The next burst of severe weather is pushing into New Zealand with more gales, snow, rain, thunder, hail, isolated tornadoes and yes, some will have lovely sunny weather thanks to the nearby mountains and ranges.
To keep it simple – a big low is pushing into the South Island with a polar southerly behind it. Heavy rain on the West Coast falls as heavy snow in the Southern Alps while heavy rain turns to heavy downpours along the western North Island with thunderstorms and hail in the mix.
As we head through Thursday PM rain and snow will intensify along the West Coast and Southern Alps while gale force westerly quarter winds develop in some exposed areas ahead of the front and strong blustery sou’westers behind it.
On Friday the bulk of the energy will be over the North Island with nor’west winds turning westerly then later cooler sou’west. Rain or showers will affect the western side with isolated thunderstorms and heavy hail storms. Many eastern areas will be windy with gales possible from the NW around Gisborne and marine parts of Auckland.
But beautiful sunny weather will greet a number of South Island areas and early morning will be significantly colder than usual. Christchurch and surrounding areas may be sunny at first, or at least dry and calm, but a south to south west wind will freshen in the afternoon with clouds and showers developing. The forecast looks better in Wellington on Friday too as the bulk of rough weather heads further north.
Thunderstorms along the entire western side of New Zealand may become severe, keep up to date with your tax funded severe thunderstorm outlooks and warnings provided by Government forecaster MetService. There is also the possibility of severe thunderstorms on Friday night associated with the formation of a new small disturbance around Auckland.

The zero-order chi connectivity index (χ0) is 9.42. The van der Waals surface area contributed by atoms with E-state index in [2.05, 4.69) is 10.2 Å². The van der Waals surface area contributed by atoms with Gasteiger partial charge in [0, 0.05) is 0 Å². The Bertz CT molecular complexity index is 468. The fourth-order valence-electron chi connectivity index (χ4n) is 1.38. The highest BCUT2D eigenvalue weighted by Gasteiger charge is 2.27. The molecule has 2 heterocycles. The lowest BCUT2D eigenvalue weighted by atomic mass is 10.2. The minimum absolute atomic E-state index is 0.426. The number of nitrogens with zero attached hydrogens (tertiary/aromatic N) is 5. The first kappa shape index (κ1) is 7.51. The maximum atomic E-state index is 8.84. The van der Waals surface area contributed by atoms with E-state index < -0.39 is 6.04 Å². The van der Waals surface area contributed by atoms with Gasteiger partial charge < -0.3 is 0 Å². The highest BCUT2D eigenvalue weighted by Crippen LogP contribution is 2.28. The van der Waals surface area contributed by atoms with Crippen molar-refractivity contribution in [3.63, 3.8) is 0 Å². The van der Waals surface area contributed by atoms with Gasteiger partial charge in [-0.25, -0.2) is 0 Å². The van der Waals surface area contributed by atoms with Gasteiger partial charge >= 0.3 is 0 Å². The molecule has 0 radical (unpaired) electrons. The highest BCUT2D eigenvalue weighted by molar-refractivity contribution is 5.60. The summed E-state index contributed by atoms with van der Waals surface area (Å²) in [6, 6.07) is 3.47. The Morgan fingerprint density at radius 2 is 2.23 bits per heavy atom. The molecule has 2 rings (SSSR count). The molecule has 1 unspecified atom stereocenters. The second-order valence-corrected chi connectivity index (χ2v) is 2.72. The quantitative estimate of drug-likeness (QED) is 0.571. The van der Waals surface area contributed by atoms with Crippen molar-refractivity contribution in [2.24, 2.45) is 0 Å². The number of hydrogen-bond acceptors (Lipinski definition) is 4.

Damaging but ISOLATED wind gusts, hail, and even small tornadoes are possible with these types of thunderstorms and squalls, mostly in places near to the Tasman Sea, which includes Auckland. We won’t know more specifics until closer to the time, these severe weather events tend to be isolated but the risk is there with this set up.
Please note the red in the InfoGraphics below indicates the main risk area for thunderstorms – it doesn’t mean widespread thunderstorms solidly across the zone, instead it’s the most likely place to find them. The bulk will be offshore but as you can there is a risk along the western and northern portions of the North Island and some on the West Coast.
This weekend winds may become even colder, especially on Sunday. This wind flow, however, may create some spectacular sunny weather especially in sheltered regions facing away from the wind flow and looking to the north or west. This clearance should begin at some point on Friday in the South Island’s West Coast.